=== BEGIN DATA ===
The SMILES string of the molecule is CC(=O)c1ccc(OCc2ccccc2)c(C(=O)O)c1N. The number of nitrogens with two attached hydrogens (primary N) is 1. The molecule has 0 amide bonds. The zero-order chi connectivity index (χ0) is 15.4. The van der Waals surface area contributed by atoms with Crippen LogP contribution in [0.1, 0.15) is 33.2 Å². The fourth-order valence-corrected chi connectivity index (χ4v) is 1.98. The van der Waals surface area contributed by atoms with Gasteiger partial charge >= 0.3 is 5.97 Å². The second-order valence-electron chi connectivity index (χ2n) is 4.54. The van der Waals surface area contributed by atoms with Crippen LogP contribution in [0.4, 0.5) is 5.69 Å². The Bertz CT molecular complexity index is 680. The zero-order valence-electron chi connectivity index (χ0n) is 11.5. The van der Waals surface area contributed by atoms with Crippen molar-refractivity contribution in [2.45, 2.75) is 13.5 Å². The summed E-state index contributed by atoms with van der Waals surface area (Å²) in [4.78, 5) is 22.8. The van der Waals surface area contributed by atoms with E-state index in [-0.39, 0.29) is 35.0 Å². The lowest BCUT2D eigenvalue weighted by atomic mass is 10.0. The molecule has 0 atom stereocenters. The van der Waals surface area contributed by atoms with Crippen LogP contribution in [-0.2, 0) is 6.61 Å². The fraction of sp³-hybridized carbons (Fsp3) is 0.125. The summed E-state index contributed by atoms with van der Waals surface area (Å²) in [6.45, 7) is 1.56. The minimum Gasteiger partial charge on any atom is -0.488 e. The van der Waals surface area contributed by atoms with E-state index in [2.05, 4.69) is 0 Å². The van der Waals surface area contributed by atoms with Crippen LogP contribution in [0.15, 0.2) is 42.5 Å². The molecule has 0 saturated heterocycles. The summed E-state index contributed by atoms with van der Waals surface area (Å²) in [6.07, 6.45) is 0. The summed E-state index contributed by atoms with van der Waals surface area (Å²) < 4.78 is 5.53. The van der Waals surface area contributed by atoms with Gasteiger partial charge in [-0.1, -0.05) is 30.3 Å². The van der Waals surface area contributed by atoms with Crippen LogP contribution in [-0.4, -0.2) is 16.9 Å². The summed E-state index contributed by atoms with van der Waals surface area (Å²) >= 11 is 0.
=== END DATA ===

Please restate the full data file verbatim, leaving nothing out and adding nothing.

The SMILES string of the molecule is CC(=O)c1ccc(OCc2ccccc2)c(C(=O)O)c1N. The number of nitrogens with two attached hydrogens (primary N) is 1. The molecule has 0 amide bonds. The zero-order chi connectivity index (χ0) is 15.4. The van der Waals surface area contributed by atoms with Crippen LogP contribution in [0.1, 0.15) is 33.2 Å². The fourth-order valence-corrected chi connectivity index (χ4v) is 1.98. The van der Waals surface area contributed by atoms with Gasteiger partial charge >= 0.3 is 5.97 Å². The second-order valence-electron chi connectivity index (χ2n) is 4.54. The van der Waals surface area contributed by atoms with Crippen LogP contribution in [0.4, 0.5) is 5.69 Å². The Bertz CT molecular complexity index is 680. The zero-order valence-electron chi connectivity index (χ0n) is 11.5. The van der Waals surface area contributed by atoms with Crippen molar-refractivity contribution in [2.45, 2.75) is 13.5 Å². The summed E-state index contributed by atoms with van der Waals surface area (Å²) in [4.78, 5) is 22.8. The van der Waals surface area contributed by atoms with E-state index in [-0.39, 0.29) is 35.0 Å². The lowest BCUT2D eigenvalue weighted by atomic mass is 10.0. The molecule has 0 atom stereocenters. The van der Waals surface area contributed by atoms with Crippen LogP contribution in [-0.2, 0) is 6.61 Å². The fraction of sp³-hybridized carbons (Fsp3) is 0.125. The summed E-state index contributed by atoms with van der Waals surface area (Å²) in [6.45, 7) is 1.56. The minimum Gasteiger partial charge on any atom is -0.488 e. The van der Waals surface area contributed by atoms with E-state index in [2.05, 4.69) is 0 Å². The van der Waals surface area contributed by atoms with Crippen LogP contribution in [0.15, 0.2) is 42.5 Å². The molecule has 0 saturated heterocycles. The summed E-state index contributed by atoms with van der Waals surface area (Å²) in [6.07, 6.45) is 0. The summed E-state index contributed by atoms with van der Waals surface area (Å²) < 4.78 is 5.53. The van der Waals surface area contributed by atoms with Gasteiger partial charge in [-0.1, -0.05) is 30.3 Å². The van der Waals surface area contributed by atoms with Crippen LogP contribution in [-0.4, -0.2) is 16.9 Å². The summed E-state index contributed by atoms with van der Waals surface area (Å²) >= 11 is 0.